When Israel received signs that Hamas, which at first refused to meet those demands, was showing flexibility, Netanyahu said he had to make a decision.
“I know very well that the pain of the families of the victims of terrorism is too heavy to bear. It is difficult to see the miscreants who murdered their loved ones being released before serving out their full sentences. But I also knew that in the current diplomatic circumstances, this was the best agreement we could achieve, and there was no guarantee that the conditions that enabled it to be achieved would hold in the future.”
Then, Netanyahu made reference to Ron Arad, who was captured 25 years ago, saying he wanted to ensure that Schalit did not share Arad’s tragic fate.
Barak, who followed the progression of the swap in the early morning from Tel Nof, spoke after the prime minister and said this was “an emotional day for Schalit, IDF soldiers and officers, and the entire Jewish People.”
“The heart breaks” with the families of the terrorist victims, Barak said. Soon there will be a need to draw up a new policy for dealing with prisoner swaps, Barak said, something he has said in the past was necessary so Israel will not pay such a high price.
The next stage of the prisoner swap will take place in two months, when Israel releases 550 more Palestinian prisoners of its choice. A senior defense official said the 550 would be mostly petty criminals and Palestinians serving light sentences for terrorism- related activity.
In addition, the IDF and the Shin Bet (Israel Security Agency) will be keeping an eye on the 110 Palestinians released to the West Bank and east Jerusalem, to ensure they do not renew their terrorist activities.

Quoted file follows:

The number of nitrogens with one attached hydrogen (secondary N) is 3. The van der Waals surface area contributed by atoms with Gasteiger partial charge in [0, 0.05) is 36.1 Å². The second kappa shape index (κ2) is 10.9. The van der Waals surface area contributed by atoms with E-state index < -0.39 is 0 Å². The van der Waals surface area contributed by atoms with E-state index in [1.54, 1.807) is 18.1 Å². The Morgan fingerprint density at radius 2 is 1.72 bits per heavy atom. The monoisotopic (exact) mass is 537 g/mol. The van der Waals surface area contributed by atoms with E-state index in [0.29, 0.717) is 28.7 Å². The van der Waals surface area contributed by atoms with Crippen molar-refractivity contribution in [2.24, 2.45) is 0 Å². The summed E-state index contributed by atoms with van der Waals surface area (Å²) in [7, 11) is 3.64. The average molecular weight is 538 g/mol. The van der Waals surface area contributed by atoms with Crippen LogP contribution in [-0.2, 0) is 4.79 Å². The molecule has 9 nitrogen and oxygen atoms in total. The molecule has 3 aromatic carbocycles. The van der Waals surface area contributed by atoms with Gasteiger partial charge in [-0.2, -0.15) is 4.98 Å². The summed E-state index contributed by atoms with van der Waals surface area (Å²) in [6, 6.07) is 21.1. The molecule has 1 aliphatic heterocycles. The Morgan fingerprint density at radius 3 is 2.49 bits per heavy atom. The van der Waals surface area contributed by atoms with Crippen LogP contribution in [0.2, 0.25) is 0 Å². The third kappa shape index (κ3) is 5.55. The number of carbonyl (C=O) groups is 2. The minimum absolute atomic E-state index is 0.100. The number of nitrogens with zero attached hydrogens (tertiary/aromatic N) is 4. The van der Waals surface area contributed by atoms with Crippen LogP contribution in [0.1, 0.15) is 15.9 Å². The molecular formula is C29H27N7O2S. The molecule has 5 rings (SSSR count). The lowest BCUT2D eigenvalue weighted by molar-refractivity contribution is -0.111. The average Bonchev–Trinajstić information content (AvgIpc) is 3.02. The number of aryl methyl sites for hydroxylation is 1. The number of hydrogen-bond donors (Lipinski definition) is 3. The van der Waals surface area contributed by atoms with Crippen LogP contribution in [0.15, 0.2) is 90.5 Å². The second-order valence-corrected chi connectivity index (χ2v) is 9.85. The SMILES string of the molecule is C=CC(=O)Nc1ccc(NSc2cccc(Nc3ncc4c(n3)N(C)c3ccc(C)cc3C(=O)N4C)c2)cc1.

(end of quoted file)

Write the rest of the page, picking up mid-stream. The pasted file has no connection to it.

After greeting Schalit, Netanyahu met in his Jerusalem office with Gerhard Konrad, the German mediator who for years was intimately involved in the Schalit negotiations. The prime minister thanked Konrad and German Chancellor Angela Merkel for their help. Earlier, Konrad met with President Shimon Peres who praised him for creating “the foundation of the agreement.”
Goodwill greetings poured in throughout the day from around the world,
including from the leaders of France, Germany, Italy and the US.
US President Barack Obama was pleased that Schalit has been freed and
wants Israelis and Palestinians to take steps toward resuming peace
negotiations, the White House said on Tuesday.
White House spokesman Jay Carney told reporters during Obama’s bus tour
in North Carolina that it was not yet clear how Schalit’s release would
affect the Middle East peace process but that the US leader was
“personally pleased” by the development.Reuters contributed to this report.